About the University
The Oregon Institute of Technology (Oregon Tech) is an institution founded on the principles of excellence through hands-on knowledge. We believe in giving students a rigorous, practical education while applying cutting-edge concepts for real-world solutions.
As the Pacific Northwest's premier public institute of technology, we take pride in our mission to deliver technology education. We continually partner with industry leaders to ensure that our programs and classes are at the top of the board with adapting to new technology and preparing students for workforce demands.
This real-world focus gives our students a competitive edge: 95 percent are either employed or enrolled in graduate school within six months after graduation. Year after year, our baccalaureate graduates earn excellent starting salaries. New graduates earn an average starting salary of $56,000 per year. We also attribute this to our dedicated professors, who provide personalized attention and are genuinely invested in their students' learning. A total enrollment of about 5,200 allows for an intimate campus environment distinguished by small classes and a student-to-faculty ratio of 20:1. This personal approach provides many benefits of a prestigious private education at a public price.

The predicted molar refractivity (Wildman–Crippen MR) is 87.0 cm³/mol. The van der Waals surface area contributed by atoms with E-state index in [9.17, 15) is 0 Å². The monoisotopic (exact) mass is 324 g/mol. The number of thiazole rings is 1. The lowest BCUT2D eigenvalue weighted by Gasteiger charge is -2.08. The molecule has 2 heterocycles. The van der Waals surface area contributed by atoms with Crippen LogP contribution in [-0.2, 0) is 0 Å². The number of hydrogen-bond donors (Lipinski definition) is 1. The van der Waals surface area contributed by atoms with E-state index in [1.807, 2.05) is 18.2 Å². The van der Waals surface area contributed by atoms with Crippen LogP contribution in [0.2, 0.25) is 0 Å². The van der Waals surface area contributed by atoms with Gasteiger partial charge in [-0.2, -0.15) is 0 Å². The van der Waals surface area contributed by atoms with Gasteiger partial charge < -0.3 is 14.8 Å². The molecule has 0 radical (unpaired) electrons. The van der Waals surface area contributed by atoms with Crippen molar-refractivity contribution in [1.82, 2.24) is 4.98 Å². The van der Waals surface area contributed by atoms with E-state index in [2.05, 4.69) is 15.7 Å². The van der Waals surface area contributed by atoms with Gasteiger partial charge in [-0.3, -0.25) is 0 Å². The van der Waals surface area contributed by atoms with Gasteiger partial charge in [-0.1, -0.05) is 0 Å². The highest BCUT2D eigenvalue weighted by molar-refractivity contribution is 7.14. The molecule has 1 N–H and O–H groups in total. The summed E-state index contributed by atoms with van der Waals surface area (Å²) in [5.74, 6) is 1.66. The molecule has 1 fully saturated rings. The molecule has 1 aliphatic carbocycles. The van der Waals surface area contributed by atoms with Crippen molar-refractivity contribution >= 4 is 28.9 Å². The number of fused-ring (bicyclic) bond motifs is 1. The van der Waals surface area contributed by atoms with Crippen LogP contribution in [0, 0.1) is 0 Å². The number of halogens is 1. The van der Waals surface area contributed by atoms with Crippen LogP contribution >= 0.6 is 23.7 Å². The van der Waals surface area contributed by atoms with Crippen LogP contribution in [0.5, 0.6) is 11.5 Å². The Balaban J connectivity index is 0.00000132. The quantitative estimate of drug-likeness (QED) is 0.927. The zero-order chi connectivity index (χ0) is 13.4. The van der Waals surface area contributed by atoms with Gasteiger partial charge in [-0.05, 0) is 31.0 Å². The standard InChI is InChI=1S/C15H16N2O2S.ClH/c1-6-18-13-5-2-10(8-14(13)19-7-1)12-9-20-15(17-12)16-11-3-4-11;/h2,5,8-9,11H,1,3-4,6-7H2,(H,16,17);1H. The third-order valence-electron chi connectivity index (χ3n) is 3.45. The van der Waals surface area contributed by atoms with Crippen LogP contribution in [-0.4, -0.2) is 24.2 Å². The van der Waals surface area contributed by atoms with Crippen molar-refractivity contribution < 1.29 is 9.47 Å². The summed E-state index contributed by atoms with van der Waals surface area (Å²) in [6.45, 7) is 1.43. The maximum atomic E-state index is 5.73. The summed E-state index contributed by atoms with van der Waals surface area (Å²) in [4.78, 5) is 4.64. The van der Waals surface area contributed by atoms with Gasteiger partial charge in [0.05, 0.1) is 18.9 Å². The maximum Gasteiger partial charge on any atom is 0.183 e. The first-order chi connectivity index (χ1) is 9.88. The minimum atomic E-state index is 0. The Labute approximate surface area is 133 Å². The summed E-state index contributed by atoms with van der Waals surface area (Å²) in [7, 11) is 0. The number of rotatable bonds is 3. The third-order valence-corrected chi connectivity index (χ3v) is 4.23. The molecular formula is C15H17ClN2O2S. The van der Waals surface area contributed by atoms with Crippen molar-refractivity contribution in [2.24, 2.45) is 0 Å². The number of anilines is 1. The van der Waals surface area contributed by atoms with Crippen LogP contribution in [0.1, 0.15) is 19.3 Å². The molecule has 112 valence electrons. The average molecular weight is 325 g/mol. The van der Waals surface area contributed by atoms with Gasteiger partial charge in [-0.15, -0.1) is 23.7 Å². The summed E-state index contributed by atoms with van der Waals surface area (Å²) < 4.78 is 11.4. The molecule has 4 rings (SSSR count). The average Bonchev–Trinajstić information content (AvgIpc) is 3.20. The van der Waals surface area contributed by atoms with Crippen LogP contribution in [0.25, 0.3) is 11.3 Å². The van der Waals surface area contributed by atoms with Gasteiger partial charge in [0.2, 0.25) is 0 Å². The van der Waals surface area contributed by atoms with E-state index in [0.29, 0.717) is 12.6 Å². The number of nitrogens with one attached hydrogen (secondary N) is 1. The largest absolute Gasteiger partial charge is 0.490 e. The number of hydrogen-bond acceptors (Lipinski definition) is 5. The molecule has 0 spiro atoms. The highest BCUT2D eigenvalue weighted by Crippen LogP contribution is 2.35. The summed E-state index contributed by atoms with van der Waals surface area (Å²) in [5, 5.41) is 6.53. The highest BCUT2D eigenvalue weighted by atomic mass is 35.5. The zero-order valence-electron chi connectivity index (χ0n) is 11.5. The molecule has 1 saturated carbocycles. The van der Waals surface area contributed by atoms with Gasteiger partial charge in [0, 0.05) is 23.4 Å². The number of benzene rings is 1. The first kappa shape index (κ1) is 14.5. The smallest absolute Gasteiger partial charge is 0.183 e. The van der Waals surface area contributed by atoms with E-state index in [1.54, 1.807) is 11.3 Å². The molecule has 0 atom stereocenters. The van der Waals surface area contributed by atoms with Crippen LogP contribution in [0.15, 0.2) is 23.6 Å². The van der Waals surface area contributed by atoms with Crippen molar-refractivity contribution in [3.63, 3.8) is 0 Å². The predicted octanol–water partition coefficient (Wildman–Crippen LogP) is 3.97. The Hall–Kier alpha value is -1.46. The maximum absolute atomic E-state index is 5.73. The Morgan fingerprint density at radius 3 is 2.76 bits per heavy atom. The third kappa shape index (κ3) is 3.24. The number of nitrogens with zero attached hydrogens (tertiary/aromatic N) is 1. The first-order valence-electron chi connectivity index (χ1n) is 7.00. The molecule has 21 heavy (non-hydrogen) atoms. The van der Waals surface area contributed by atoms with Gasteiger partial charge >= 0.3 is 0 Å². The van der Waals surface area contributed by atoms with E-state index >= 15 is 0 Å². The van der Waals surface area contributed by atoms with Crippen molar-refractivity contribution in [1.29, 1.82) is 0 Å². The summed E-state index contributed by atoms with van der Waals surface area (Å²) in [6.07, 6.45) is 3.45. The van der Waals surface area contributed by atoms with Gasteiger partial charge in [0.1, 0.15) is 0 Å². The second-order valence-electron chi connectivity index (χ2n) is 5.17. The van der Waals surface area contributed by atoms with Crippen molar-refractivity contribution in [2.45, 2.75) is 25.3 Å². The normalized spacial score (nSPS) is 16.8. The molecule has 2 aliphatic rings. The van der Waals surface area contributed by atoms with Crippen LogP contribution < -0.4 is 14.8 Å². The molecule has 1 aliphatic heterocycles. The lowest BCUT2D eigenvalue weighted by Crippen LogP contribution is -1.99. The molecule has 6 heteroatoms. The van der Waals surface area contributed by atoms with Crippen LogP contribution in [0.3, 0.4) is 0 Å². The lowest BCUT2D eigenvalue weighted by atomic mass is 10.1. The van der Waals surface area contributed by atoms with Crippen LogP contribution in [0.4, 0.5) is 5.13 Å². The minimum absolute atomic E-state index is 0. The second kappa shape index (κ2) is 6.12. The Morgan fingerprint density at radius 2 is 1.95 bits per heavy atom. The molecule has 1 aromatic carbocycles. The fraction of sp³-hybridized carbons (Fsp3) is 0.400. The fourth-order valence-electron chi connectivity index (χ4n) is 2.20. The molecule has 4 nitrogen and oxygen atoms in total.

Our individualized and applied approach to teaching, which blends theory and practice, is the main reason our alumni are so avidly recruited. Whether they study software engineering, vascular technology, management, or dental hygiene, Oregon Tech students have amazing opportunities to apply what they learn in lab-based classes, clinics, externships and workplaces. This practical focus is reinforced in the classroom by instructors who come to Oregon Tech with relevant business, industrial, or clinical experience.
And in every program, major studies are underscored by a general-education core that broadens students’ understanding of the world and teaches them to communicate effectively, solve problems and think for themselves. Oregon Tech is best known for its traditional engineering and technological core, but new degree options (and surprising twists on old ones) are remarkably multi-dimensional. A Geomatics student might use GIS technology to survey an archeological excavation, or a Mechanical Engineering student may complete a cross-disciplinary application in sustainability. A Communication Studies major might compile a technical manual for an Oregon Renewable Energy Center project. Information Technology and Health Informatics or Management students might specialize in allied health management.